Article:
“Religious ritual comes to the great moments of human experience to lift them up and relate them to a universe of meaning.”
In exploring his question on March 4, 1962 — is religion without ritual possible? — Rabbi Olan’s focus was on understanding the very meaning of ritual itself, from the Bible to modern day… how it supports us, why some choose to ignore it, and ultimately the vitality it gives our lives.
To Rabbi Olan, “Ritual is the art of being human,” and in that idea, ritual is poetry, art, and connection; it is an act of expressing our humanity in a way for each religion to cherish and all to appreciate.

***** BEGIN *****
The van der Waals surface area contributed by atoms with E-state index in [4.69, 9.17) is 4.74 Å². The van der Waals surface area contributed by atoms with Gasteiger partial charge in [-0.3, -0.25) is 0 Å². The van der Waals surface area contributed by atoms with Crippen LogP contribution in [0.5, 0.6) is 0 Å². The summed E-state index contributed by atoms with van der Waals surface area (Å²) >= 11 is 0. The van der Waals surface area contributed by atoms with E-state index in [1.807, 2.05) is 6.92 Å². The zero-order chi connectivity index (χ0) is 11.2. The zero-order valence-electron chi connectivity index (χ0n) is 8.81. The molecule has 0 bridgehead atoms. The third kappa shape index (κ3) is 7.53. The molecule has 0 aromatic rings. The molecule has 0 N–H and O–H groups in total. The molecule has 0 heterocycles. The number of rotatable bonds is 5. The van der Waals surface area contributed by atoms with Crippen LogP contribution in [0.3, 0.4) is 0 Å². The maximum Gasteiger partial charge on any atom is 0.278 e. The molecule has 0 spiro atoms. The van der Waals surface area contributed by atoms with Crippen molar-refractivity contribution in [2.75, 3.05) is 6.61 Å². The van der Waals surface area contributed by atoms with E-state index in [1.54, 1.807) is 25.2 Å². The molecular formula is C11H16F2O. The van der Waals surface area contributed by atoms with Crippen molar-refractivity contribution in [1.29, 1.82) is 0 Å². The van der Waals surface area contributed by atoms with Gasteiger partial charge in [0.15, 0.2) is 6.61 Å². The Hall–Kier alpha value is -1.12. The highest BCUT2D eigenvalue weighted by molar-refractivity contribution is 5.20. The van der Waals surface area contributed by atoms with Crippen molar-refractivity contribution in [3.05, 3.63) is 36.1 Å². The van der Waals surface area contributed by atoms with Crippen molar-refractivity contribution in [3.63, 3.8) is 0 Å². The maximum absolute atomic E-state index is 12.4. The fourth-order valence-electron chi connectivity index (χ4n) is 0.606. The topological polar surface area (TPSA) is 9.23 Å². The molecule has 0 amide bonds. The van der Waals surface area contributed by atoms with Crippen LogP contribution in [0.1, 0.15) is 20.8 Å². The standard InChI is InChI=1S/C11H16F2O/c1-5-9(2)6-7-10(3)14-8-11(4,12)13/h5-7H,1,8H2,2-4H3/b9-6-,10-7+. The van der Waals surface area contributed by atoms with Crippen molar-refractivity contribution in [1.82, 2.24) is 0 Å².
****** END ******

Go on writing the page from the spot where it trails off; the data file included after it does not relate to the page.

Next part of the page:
“… life cries out for poetry, for the aesthetic, for the beautiful. One does not have to be a Catholic to appreciate the pageantry of a Catholic mass, nor a Jew to feel the beauty of the sacredness of a sabbath Table. The quiet beauty of a service on a Sunday morning in a small, white painted New England church remains as an experience of the beauty of life’s purpose.”
In these terms, ritual is an expression of religion that goes beyond a difference in belief. “Modern man needs to feel again the beauty of his life, to experience the joy of the great moments in his experience.” For Rabbi Olan, this beauty comes from the the act of religious ritual.